Two large thermal generating units in Victoria with combined capacity of over 800 MW have recently experienced major electrical faults each requiring many months to repair. Previous WattClarity posts have…
A few thoughts about the dispatch price being at, or below, $0/MWh for a dispatch interval on Sunday afternoon – implications for the future…
A quick look after the unit trip (including reported explosion) at Mortlake Unit 2
A synopsis of the presentation provided by guest author, Jonathon Dyson, at the Solar Asset Management conference earlier today in Sydney.
Returning to the challenge posed to readers in April 2019, to guess (or analytically determine!) which of the hundreds of units operating in the NEM showed such a severe limitation in output at high temperatures. It’s not what most people thought it was – far from it!
Some very preliminary information (based on an internet search) about factors that might have contributed to the blackout in Argentina and neighbouring parts of South America this week.
A broader look at what the extended outage at Loy Yang A unit 2 seems to be having on the spot and financial markets into the future, via AEMO MT PASA data, and via the ASX Energy’s futures price data.
Some excerpts from the Generator Report Card to sample some of the analysis we performed to assess various aspects of the ‘dependability’ of coal-fired power stations in the NEM. In this post we highlight availability (or, more precisely, the level of unavailability) as an aggregated monthly volumetric measure trended over 17 years.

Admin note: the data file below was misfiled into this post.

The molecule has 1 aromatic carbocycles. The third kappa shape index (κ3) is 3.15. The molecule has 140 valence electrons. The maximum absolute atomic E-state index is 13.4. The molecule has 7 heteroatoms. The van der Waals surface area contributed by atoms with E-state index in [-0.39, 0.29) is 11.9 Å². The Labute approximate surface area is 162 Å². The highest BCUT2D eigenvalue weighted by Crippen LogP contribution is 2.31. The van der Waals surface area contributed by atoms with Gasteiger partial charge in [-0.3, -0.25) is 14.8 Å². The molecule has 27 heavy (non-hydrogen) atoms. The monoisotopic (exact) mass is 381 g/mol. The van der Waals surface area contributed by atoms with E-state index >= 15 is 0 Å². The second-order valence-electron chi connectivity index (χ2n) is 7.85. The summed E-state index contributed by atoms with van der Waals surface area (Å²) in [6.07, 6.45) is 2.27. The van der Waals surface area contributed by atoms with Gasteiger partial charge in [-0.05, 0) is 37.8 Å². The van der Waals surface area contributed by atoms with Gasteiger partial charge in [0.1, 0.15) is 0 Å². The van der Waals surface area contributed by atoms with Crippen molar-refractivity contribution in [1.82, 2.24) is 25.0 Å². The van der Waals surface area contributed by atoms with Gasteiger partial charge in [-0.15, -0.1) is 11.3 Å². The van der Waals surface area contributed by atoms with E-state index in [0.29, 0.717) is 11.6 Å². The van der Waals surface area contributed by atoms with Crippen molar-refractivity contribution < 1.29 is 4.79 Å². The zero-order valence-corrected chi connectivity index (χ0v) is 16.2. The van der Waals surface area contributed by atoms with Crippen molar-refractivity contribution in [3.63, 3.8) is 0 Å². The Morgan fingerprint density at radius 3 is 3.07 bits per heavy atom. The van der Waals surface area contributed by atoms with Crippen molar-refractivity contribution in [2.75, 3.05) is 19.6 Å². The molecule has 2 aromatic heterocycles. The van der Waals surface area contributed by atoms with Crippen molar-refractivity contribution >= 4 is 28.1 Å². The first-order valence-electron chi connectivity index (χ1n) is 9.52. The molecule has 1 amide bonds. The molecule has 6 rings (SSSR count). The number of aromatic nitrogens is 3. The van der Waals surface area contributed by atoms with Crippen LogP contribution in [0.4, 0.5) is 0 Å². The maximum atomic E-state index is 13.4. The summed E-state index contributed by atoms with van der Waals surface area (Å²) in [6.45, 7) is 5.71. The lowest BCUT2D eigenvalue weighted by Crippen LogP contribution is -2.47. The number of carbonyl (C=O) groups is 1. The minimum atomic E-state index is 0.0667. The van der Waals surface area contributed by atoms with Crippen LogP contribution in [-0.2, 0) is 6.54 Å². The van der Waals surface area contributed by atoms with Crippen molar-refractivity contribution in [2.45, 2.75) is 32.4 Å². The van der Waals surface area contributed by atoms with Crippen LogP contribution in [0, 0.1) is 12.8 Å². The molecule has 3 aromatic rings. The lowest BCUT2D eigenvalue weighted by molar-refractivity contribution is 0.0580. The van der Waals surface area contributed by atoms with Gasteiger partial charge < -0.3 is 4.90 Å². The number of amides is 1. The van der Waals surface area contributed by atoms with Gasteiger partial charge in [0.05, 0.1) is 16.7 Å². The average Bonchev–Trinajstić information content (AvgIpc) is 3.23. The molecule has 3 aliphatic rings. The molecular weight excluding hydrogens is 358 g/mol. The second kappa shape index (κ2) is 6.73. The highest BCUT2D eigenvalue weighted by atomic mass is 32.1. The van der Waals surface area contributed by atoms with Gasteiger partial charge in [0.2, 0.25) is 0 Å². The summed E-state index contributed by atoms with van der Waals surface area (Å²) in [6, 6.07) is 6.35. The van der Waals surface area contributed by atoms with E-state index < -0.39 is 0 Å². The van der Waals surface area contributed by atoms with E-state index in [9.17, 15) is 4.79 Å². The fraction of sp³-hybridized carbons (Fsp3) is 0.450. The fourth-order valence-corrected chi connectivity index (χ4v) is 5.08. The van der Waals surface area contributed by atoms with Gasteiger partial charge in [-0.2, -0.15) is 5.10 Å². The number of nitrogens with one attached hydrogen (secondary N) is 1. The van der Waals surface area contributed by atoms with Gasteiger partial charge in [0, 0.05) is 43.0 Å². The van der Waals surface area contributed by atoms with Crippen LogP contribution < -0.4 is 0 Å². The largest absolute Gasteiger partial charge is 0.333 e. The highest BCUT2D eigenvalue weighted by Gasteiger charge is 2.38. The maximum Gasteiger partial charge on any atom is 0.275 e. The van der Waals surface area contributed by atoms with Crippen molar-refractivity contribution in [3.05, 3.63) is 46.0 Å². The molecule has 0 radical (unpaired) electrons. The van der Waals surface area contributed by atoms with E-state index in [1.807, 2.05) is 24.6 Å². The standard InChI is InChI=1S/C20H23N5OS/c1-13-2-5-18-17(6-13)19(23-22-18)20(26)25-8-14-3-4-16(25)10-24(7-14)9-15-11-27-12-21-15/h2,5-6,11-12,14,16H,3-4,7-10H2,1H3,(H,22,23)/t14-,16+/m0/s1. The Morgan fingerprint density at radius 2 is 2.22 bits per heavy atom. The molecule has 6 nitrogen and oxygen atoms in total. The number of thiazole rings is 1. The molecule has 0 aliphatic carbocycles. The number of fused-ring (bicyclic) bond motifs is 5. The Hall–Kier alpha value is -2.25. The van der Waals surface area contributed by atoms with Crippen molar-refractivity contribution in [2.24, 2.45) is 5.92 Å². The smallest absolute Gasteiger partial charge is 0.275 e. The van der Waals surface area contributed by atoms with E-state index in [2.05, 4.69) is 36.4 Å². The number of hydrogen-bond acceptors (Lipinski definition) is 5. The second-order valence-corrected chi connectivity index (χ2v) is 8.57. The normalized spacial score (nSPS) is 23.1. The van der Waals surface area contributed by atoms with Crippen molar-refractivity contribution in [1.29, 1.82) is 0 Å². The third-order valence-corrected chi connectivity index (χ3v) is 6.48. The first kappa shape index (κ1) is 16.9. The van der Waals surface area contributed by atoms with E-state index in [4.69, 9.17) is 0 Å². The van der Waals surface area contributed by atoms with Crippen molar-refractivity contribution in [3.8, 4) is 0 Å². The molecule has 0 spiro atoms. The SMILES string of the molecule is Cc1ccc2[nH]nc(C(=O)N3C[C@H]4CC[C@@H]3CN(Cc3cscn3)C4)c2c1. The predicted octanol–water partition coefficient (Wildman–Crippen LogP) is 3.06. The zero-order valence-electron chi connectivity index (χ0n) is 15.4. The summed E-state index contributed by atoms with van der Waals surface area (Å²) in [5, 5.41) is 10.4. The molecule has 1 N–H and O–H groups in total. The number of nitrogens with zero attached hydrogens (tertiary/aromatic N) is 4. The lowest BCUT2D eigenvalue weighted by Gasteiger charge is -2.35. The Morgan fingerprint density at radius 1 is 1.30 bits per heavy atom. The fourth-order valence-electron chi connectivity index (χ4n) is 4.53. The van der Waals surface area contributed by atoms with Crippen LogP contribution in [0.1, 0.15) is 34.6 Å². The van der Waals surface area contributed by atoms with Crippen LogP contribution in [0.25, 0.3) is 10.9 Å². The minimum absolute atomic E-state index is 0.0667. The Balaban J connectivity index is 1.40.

Following the notice from AGL Energy on Friday last week about the extended outage occurring at Loy Yang A unit 2, here’s some initial thoughts via WattClarity (with more to come as time permits)
Here’s some initial details of upcoming informal Q&A sessions in Melbourne (on Tuesday next week!), followed by Adelaide, Brisbane and Sydney – where we’d look forward to meeting with those interested in the Generator Report Card.
The framework we used to analyse the extent to which coal-fired power is “dependable” in the Generator Report Card, and the extent to which it’s been changing.
A summary of some comments that we’ve seen in the first few days of the Generator Report Card
For those who have already pre-ordered their copy, this is how you can access – and for those who have not, but would like a copy, this is how to arrange this as well.
Worth sharing the level of detail we’re going to, in Part 3 of the Generator Report Card (5 parts in total), where we have assembled millions of data points into a single page summarizing the last 10 years of performance of a particular generation unit. There’s a page for each operational unit (327 in total).
We’re taking a much, much deeper dive into generator performance at high temperatures (for all DUIDs operational across the NEM) to see how each one of them, individually, is affected by high temperatures. Guess which one this “mystery DUID” is and we’d look forward to providing some form of prize…
Sharing a trend of daily capacity factor across all Large Solar plant (post commissioning) in the NEM (preliminary analysis for our Generator Report Card).
With another upsurge in interest in the effect of Hazelwood closure on price outcomes in the NEM, we’ve invested some time to provide these thoughts.
A large block of green (signifying wind) in our NEMwatch dashboard this morning prompts a look at what the all-time maximum production is these days…
Guest author, Allan O’Neil, contributes to our series of articles explaining how prices are set the the NEM (as part of how dispatch works). In this article, Allan explains some of the details in the AEMO’s “Price Setter” file.
Last week the AEMO released a draft of the Marginal Loss Factors (MLFs) that would apply to both generation and loads connected to the NEM. This page on the AEMO…